A. CASS is not comparable to NSS, at least not in any generic way. It will give you a different corrosion mechanism.

If you want to use CASS as a proxy for NSS, you will have to very carefully develop your own correlation which will depend on the substrate, paint, even the cabinet(s) themselves. You'll also have to run periodic tests to verify that your correlation is still correct. This assumes, of course, that you're running the test purely as a quality assurance test to make sure your process is running the same sample to sample. If you're trying to mimic some field failure, you're talking completely different corrosion mechanisms....

Christian M. Restifo
Circle-Prosco, Inc. - Pittsburgh, Pennsylvania, US

July 25, 2012

Q. May I ask a question about Salt spray test and CASS? We have a standard salt spray test equipment, but we want to do CASS test on this equipment. Is this possible? If it is, what should we do?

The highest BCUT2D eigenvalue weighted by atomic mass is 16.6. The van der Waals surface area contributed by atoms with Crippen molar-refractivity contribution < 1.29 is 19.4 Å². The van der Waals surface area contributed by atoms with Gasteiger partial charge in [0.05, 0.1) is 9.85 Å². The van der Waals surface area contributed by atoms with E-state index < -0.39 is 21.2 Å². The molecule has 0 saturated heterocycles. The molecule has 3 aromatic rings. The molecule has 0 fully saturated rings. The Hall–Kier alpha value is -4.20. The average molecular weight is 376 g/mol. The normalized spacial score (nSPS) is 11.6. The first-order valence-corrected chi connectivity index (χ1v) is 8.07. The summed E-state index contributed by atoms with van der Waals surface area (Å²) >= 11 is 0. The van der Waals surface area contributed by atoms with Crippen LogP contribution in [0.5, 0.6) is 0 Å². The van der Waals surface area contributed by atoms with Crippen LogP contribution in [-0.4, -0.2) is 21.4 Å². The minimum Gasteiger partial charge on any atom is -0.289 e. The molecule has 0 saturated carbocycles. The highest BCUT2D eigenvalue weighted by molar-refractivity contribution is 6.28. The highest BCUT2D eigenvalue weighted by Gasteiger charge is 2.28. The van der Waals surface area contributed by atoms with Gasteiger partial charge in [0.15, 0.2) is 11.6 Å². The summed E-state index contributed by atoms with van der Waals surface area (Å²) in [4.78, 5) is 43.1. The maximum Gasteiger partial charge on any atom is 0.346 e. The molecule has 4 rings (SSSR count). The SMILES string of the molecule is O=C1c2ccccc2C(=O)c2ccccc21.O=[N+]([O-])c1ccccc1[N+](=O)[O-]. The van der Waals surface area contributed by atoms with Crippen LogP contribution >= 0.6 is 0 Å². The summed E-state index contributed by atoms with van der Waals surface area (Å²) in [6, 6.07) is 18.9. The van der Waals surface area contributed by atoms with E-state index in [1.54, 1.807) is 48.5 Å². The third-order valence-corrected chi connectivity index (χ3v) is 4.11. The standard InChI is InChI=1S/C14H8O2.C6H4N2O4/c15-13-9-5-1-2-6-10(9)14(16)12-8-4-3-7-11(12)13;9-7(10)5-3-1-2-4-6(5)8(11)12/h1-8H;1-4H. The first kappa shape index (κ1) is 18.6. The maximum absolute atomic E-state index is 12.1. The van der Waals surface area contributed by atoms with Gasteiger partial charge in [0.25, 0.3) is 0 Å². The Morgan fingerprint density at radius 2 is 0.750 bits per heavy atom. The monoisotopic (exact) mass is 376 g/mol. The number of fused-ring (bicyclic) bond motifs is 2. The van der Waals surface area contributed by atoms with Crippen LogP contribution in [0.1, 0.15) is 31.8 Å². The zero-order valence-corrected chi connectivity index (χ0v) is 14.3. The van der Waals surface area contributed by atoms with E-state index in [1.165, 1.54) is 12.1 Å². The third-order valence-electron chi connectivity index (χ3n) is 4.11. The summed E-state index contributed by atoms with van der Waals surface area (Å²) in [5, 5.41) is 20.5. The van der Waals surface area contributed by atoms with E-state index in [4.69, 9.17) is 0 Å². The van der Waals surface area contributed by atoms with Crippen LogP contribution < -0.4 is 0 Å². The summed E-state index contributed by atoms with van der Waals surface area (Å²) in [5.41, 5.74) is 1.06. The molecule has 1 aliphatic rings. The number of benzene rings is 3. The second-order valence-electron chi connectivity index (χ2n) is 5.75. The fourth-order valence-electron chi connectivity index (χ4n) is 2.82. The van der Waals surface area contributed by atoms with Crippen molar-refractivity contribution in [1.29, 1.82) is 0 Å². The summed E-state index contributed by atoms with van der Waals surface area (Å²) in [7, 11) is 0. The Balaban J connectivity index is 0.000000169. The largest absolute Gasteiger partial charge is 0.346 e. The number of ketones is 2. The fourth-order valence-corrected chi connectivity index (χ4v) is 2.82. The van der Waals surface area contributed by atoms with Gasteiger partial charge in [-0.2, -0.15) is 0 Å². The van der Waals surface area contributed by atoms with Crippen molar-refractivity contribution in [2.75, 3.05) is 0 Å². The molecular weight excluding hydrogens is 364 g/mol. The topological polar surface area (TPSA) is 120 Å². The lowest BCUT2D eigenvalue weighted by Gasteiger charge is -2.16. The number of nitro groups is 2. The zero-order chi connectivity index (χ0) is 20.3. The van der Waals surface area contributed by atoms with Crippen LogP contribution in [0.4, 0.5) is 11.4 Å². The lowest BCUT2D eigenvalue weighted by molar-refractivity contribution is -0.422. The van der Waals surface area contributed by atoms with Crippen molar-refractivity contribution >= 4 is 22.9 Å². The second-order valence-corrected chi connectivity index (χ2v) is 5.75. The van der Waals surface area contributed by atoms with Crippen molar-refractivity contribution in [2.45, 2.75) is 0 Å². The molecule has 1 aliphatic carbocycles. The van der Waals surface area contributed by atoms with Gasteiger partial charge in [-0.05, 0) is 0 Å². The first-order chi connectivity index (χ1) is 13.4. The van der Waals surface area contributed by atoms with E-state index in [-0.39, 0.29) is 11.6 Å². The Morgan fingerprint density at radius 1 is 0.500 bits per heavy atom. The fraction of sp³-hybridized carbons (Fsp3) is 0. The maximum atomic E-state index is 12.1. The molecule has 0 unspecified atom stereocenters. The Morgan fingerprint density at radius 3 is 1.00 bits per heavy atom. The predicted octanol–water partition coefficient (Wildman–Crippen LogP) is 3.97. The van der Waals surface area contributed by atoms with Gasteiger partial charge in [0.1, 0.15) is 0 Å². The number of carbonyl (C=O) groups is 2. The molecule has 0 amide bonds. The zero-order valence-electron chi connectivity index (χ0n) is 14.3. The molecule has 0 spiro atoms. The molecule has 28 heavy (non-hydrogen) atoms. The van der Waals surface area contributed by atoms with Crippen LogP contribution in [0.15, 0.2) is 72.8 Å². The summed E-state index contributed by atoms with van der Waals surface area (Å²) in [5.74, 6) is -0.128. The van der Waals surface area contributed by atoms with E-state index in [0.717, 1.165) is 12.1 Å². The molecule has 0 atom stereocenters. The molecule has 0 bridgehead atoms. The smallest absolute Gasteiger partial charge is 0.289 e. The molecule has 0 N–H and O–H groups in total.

Thanks for helping.

Kerem Kurkcu
- Izmir, Turkey

A. Hi Kerem. The supplier of your salt spray cabinet can advise you on this, but if not, it would be best to get access to ASTM B368 [link by ed. to spec at TechStreet] because it specifies the equipment and procedure required. It's only 4-5 pages, and then you won't be guessing whether your procedure complies :-)


Ted Mooney, Teds signature
Ted Mooney, P.E. - Pine Beach, New Jersey
Striving to live Aloha

In CASS test we get rusting only on knurling

February 24, 2014

Q. We have checked the part for 48 hours CASS TEST but we have observed the rust only on the knurling area.

So my question is whether there is any specific requirement of CASS test for threaded, knurled area?

Pankaj Mahajan
- Gurgaon, Haryana, India

February 26, 2014

Hello Pankaj, which exact standards does your CASS test comply with?

Davey Shaw
Shenzhen, Guangdong, China

February 27, 2014


Pankaj Mahajan [returning]
- Gurgaon, Haryana, India

February 27, 2014